Friday, June 11, 2010

Children in Church

I've been meaning to post this newsletter article I wrote about children in church, because I think it something with which many parents, families, and congregations struggle.  I was reminded of it by hikerrev's post over here.  I appreciated his words.

Children and Worship
Worshipping as a parent of young children is always an adventure, and as a single parent when it comes to Sunday church service (go figure, Daddy's kind of busy, being the pastor and all) it's even more so.  I often feel like I should dress like I'm going to be running a marathon rather than in my 'Sunday best', and there is very little quiet contemplation involved.  Instead, I spend every single second trying to keep my children engaged, quiet, and taken care of.  With a three year old and a one year old, I am torn between feeding Elijah cheerios as fast as I can and/or pacing the aisle in order to keep him content while trying to help Benjamin follow along with the service, pray at the appropriate terms, and  learn the rhythm of the service and the work of the community present.  Phew... I get tired just thinking about it.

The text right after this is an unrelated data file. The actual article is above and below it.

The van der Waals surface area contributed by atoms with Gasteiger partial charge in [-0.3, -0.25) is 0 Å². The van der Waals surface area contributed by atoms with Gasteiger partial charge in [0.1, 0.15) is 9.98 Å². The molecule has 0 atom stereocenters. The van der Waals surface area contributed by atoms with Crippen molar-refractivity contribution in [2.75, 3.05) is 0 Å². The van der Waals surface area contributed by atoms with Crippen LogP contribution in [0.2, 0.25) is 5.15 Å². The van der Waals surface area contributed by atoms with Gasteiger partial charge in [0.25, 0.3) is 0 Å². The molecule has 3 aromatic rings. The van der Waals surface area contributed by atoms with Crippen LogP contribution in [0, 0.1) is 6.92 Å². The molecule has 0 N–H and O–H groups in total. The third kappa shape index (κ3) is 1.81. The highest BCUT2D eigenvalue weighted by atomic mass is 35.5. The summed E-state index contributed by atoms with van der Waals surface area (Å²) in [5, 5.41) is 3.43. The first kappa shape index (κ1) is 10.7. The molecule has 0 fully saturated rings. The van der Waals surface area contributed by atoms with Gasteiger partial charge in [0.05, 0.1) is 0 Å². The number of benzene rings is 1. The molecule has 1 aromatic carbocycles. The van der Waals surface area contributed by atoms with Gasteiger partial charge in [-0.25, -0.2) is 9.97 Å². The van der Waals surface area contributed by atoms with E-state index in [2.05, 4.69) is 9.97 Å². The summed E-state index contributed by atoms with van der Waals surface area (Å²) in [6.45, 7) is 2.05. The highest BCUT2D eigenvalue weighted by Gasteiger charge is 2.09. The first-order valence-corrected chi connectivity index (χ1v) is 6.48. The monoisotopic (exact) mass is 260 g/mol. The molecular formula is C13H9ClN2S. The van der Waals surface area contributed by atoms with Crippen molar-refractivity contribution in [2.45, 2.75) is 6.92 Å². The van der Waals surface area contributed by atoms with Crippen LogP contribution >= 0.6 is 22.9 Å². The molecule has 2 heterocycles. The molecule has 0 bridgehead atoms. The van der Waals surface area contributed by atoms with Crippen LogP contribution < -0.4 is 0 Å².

I've often been asked by well-meaning friends in other churches, why?  Why work so hard to keep my children in church?  It's a good question.  It really is.  There are a number of reasons why my children worship with the rest of the community.  First and foremost, they are a part of the body of Christ, and the best way for them to learn to worship is to be present in the worship community.  How they worship may be different than how you or I may worship, but they are learning to worship and, possibly even more important, they are learning that worship is important, it is the work of the community of believers.  Jesus said, "Let the children come to me", and I believe he meant it.